I’ve grown a lot as a performer, and as a writer, thanks to FST! My fellow FST!ers are so good they inspire and challenge me to get better. Recently, I joined FST!’s storytelling committee, helping to give feedback on the story drafts we see each month. FST! provides more than just a platform for women to share their stories – it offers resources to make those stories more powerful. At rehearsal, when FST!ers give each other tips on how to tweak a story or its delivery, the conversations are always constructive and supportive. We encourage one another, believe in one another, and always leave rehearsal pumped about our next show.

As the organization celebrates its second birthday this September on Wednesday, Sept. 10, there are still people in Tucson who’ve never been to a FST! show, or still aren’t sure what it’s all about. It isn’t about any one thing, except this: women’s lives. Since women’s lives are made up of all kinds of different experiences, it’s tough to summarize just what kind of stories will show up on the FST! stage on any given month. But here are some traits that FST!’s most moving and memorable stories have in common.

Sure, we may change names to protect the innocent. We may embellish, exaggerate, and employ hyperbole – it’s not like we’re being held to the same standard of truth as witnesses in federal court. But the power of FST! stories comes from the fact that they are based on our storytellers’ lived experience.

Of course none of us would be standing under the spotlight with a mic in our hands, demanding the attention of a roomful of people, without some measure of ego – but the best FST! storytellers understand that a good performance serves the story, and the goal of the story is to share some little measure of wisdom that can benefit the audience (even if it’s just to make them laugh). On the FST! stage, storytellers check their egos at the door.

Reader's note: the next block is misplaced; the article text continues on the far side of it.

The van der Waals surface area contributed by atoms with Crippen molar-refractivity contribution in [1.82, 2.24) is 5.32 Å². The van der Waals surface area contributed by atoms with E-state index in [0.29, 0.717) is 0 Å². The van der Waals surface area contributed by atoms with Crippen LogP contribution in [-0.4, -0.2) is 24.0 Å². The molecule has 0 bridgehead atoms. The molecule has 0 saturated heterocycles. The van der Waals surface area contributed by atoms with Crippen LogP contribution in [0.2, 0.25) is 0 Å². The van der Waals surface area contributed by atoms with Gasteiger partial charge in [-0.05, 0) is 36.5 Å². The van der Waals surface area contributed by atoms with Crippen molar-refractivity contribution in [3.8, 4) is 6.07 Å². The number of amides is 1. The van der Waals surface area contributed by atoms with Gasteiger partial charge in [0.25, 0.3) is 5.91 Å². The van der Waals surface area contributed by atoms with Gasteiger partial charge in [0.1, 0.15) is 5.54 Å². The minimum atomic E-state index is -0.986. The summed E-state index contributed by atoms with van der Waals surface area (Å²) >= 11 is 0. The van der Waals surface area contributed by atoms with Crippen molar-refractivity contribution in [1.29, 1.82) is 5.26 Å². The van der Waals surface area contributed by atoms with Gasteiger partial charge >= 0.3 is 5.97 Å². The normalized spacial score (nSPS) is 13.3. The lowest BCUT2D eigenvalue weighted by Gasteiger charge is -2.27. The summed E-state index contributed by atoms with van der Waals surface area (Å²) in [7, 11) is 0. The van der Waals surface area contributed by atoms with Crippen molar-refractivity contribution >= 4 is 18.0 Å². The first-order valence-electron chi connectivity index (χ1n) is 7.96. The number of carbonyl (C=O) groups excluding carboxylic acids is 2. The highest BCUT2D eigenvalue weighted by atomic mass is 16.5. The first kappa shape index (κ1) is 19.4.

The best stories teach the audience something, but they aren’t lectures. They are smart, but don’t talk down to us. They are enlightening without preaching, vulnerable without self-pitying, touching but unsentimental.

Underrepresented Voices/Breaking Stigma/Confronting Taboos
FST! strives to be a diverse and inclusive space for women and transfolk. To become a space that better represents all women’s stories, we would like to welcome more FST!ers who are 40+, women of color, queer and/or genderqueer, and disabled. FST! storytellers are often incredibly courageous, telling stories that the mainstream media and culture thinks we should be ashamed of. We want more of the voices that aren’t being heard.

On the FST! stage, topics have included sex, chronic illness, mental illness, plastic surgery, domestic violence, abortion, teen motherhood, and sex work. It might sound, on the whole, like a lot of uncomfortable material, but the stories come with humor and personality and presence, and every time, I am amazed to see audiences go there with us and leave just a little bit wiser having been part of the journey.

I suppose “community” is the word for what we have – this space where we support each other and work so hard to craft our stories into an experience we can laugh about together – but I prefer “girl gang,” because there’s something edgy about us gals on the mic, fists in the air, challenging the status quo. Being funny, and feminists, at the same time. FST! shows always entertain, and the audience always has our back – no judgment. It’s a beautiful thing.

The next event happens at Flycatcher, 340 E. 6th St., on Wednesday, Sept. 10 at 7 p.m. Get more information at FSTorytellers.com.

Category: Arts, Community, DOWNTOWN / UNIVERSITY / 4TH AVE, Entertainment, Events